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the extreme points of distance within which
carrier pigeons are capable of journeying
with certainty.

Herr Kohl gives no account of these
stations or stages. We once saw one at Montrieul,
the first station beyond Dover, towards Paris.
The town stands on a high eminence, and is
well adapted for the purpose. The cote was
on the roof of a café. It was a square apartment
with a flat ceiling, in which was cut a
small door or trap: on the inside of this was
fixed a small bell. If a Dover pigeon had
alighted on the trap, the bell would have
rung, and called the attention of an attendant
always in waiting. The pigeon would have
been secured, the dispatch taken from under
its wing, and the messenger put into its cage.
In a twinkling the cyphered paper would be
fastened under the wing of the Beauvais or
Amiens pigeon, and it would be sent off. On
arriving at its destination, the same formula
would be gone through, and the Paris pigeon
would take the dispatch to its destination.
Although several pigeons, even in fine weather,
are entrusted with the same message, two
seldom arrive at the common destination at
the same time, so that at each place the
operation we have described is frequently
repeated, in order that at least one of many
dispatches may be certain of arriving at the

These establishments were costly. Besides
the great number of pigeons necessary to be
kept at each station, some of the single birds
were valuable. Fifty and sixty pounds was
sometimes given for a clever pigeon. Those
between Dover and Montrieul, and vice versa,
were among the most valuable, for none
but sharp-sighted messengers could find their
way across the Channel; few flights were
sent away without some members of it being

But to return to the Antwerp pigeons
and to Mr. Kohl. Having, he continues,
reached the open, elevated spot before-
mentioned, the flat baskets carried by the servants
were uncovered, and the little voyageurs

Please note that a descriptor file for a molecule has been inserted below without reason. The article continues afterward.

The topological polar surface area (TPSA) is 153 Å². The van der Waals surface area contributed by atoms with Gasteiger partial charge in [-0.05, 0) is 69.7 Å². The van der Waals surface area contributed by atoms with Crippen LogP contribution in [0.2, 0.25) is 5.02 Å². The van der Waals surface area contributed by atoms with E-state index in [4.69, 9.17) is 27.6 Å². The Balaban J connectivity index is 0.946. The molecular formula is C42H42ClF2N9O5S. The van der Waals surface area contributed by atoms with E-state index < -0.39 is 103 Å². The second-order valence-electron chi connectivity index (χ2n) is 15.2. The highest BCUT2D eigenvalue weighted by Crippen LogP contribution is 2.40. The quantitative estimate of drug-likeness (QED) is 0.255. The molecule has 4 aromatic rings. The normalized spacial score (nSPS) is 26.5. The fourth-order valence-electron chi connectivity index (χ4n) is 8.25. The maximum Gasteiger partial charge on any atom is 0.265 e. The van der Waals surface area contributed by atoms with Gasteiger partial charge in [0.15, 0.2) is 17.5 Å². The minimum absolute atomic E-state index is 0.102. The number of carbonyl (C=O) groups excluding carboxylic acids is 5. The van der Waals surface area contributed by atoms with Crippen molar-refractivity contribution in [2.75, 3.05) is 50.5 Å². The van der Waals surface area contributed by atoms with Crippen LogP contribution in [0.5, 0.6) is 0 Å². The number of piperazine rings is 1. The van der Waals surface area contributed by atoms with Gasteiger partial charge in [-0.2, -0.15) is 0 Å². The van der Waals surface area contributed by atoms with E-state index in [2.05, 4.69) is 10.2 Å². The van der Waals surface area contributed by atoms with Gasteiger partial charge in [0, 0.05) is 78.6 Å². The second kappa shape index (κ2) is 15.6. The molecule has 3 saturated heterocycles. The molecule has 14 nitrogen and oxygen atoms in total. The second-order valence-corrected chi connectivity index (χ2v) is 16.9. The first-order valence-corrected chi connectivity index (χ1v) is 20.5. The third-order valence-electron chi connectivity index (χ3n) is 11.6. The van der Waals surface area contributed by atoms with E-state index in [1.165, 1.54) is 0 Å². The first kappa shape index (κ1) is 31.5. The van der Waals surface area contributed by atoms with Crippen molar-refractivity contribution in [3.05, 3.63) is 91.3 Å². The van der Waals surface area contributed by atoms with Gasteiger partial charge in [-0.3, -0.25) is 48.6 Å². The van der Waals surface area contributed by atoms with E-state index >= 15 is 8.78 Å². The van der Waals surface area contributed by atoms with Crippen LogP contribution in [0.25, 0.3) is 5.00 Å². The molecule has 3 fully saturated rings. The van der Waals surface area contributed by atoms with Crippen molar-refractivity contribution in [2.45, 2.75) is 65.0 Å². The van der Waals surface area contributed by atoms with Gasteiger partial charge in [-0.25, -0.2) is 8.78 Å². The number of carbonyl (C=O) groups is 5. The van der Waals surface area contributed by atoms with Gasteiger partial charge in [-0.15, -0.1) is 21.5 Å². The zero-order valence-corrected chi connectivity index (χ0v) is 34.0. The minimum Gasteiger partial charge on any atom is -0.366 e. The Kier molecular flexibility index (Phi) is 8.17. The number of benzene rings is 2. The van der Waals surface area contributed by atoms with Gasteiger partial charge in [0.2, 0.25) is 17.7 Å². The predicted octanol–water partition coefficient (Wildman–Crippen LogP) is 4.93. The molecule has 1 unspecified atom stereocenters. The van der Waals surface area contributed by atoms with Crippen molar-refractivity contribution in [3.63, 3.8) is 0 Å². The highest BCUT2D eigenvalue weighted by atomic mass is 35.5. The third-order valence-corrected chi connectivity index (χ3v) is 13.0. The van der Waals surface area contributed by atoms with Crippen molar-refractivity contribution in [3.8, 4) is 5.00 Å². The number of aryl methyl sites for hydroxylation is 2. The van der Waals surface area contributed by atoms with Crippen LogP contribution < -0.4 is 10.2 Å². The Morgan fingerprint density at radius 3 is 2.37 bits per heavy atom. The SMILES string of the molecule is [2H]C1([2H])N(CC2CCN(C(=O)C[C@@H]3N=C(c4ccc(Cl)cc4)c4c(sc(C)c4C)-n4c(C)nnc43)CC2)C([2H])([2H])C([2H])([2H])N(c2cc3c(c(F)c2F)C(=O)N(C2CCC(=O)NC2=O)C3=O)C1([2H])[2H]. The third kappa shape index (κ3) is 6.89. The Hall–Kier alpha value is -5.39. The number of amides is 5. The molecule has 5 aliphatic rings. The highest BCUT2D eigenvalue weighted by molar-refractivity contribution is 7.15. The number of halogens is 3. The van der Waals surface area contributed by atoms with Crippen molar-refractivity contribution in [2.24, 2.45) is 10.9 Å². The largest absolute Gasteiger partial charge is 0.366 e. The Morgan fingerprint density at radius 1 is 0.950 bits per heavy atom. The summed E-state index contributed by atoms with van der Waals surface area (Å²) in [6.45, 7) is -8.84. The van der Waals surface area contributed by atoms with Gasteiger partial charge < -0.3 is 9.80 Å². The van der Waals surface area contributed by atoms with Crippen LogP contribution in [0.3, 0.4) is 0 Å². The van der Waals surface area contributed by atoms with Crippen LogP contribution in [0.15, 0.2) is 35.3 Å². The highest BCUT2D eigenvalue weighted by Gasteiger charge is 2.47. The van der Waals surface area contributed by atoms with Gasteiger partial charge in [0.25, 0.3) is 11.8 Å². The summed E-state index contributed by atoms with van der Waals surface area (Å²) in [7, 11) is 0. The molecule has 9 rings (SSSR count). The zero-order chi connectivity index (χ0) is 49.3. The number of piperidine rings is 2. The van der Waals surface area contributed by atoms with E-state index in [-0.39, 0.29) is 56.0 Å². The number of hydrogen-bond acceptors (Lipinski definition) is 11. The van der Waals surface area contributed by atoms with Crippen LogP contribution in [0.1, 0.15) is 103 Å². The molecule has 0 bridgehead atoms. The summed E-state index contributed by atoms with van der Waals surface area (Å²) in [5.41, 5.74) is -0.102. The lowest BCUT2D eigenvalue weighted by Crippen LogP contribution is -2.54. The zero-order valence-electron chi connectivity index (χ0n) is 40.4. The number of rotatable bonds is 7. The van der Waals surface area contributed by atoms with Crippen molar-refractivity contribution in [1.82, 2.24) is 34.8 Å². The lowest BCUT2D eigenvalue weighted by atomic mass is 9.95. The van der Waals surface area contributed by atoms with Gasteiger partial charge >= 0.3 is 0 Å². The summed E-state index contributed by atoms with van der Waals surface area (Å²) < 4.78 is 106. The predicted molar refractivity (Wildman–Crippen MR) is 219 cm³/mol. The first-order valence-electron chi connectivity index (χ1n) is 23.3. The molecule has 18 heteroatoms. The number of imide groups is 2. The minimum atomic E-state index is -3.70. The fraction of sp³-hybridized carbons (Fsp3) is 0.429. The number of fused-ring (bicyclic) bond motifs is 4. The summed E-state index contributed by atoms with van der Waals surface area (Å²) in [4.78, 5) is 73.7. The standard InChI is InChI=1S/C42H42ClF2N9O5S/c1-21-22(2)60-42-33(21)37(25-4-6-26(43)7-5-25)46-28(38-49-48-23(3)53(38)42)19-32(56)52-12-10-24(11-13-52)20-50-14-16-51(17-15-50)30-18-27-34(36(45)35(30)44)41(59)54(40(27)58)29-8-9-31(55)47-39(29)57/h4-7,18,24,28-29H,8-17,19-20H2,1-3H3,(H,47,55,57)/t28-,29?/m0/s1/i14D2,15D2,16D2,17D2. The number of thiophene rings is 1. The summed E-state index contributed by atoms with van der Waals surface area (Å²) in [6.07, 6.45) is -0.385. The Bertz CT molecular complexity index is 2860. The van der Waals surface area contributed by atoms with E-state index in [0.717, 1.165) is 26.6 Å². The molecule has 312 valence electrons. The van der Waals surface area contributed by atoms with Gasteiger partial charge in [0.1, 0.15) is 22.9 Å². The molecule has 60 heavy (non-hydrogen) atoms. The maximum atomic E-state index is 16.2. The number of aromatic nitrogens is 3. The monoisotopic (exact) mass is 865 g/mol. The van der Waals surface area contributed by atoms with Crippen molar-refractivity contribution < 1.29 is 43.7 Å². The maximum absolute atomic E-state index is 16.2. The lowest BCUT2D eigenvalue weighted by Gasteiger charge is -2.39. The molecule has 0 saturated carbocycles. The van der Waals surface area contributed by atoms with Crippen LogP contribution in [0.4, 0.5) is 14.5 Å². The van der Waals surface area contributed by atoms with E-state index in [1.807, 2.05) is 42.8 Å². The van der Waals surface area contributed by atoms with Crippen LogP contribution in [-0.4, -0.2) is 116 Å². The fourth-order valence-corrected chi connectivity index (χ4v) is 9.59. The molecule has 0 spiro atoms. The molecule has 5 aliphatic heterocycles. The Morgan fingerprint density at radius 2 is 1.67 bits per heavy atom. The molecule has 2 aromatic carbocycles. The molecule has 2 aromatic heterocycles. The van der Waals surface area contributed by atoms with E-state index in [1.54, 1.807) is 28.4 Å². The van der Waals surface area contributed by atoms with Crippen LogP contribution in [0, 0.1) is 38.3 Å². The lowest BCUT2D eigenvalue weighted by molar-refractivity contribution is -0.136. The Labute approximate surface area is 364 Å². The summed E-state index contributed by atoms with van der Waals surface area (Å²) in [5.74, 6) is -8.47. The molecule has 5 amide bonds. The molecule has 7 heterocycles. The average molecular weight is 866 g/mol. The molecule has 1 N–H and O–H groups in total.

rapidly winged their way upwards. The
intelligence they were to convey to Paris was
written in little billets, fastened under their
wings. The pigeons I saw sent off had been
brought in covered baskets from Paris, and
were as yet totally unacquainted with Antwerp
and its environs. Their ignorance of the locality
was manifest in the wavering uncertainty
of their movements when they first took
wing. On rising into the air, they gathered
closely together, like foreigners in a strange
country, and presently they steered their
course along the confines of the city, in a
direction quite contrary to that of Paris.
They then soared upwards, spirally, and after
several irregular movements (during which
they seemed to be looking for the right way,
and hesitating which course to take), they all
suddenly darted olf to south-west, directing
their rapid flight straight to Paris, as if
gladly quitting inhospitable Antwerp, where
they had been scantily fed and carelessly

As soon as the birds were fairly out of
sight, pigeon-trainers proceeded homeward,
not a little gratified by the conviction
that their fleet messengers, with the
intelligence they bore under their wings, would
outstrip the speed of a railway train which
had started some time before them.

To me the most interesting point in the
whole scene was the interval (about the space
of a quarter of an hour) during which the
pigeons wavered to and fro, seeking their way
in a state of uncertainty. That appeared to
me to be a wonderful manifestation of
intelligence on the part of the birds. It is
frequently affirmed that the carrier pigeon finds
its way without the exercise of intelligence or
observation, and merely by the aid of some
incomprehensible instinct; but, from my own
observations of the Antwerp pigeons, I am
convinced that this is a mistake. Another
circumstance tending to show that the birds
are guided by something more than mere
instinct, is, that during foggy weather the
employment of carrier pigeons is found to be
almost as impracticable as the use of the
optical telegraph. But though it is not the
practice to dispatch carrier pigeons at times
when the atmosphere is very thickly obscured
by fog, yet, owing to the keenness and
accuracy of the visual power of these birds,
which is much more perfect than that of man,
they have an advantage over the telegraph.
The latter is wholly useless when the
atmosphere is only slightly obscured; but carrier
pigeons frequently soar quite above the
region of mist, and are thus enabled to trace
their course without interruption. Stations
of carrier pigeons are established in most of
the principal towns of Belgium.

The members of the Antwerp pigeon-
training society, whom I accompanied on
the occasion above described, were citizens
of the middle class of society. But in
Belgium, pigeon-training has its attractions
even for persons of rank and wealth, many
of whom are enthusiastic pigeon fanciers;
indeed, pigeon-flying is as fashionable an
amusement in Belgium as horse racing in
England. Prizes, consisting of sums of money
as high as sixty thousand francs, are
frequently won in matches of pigeonsto say
nothing of the betting to which those matches
give occasion.

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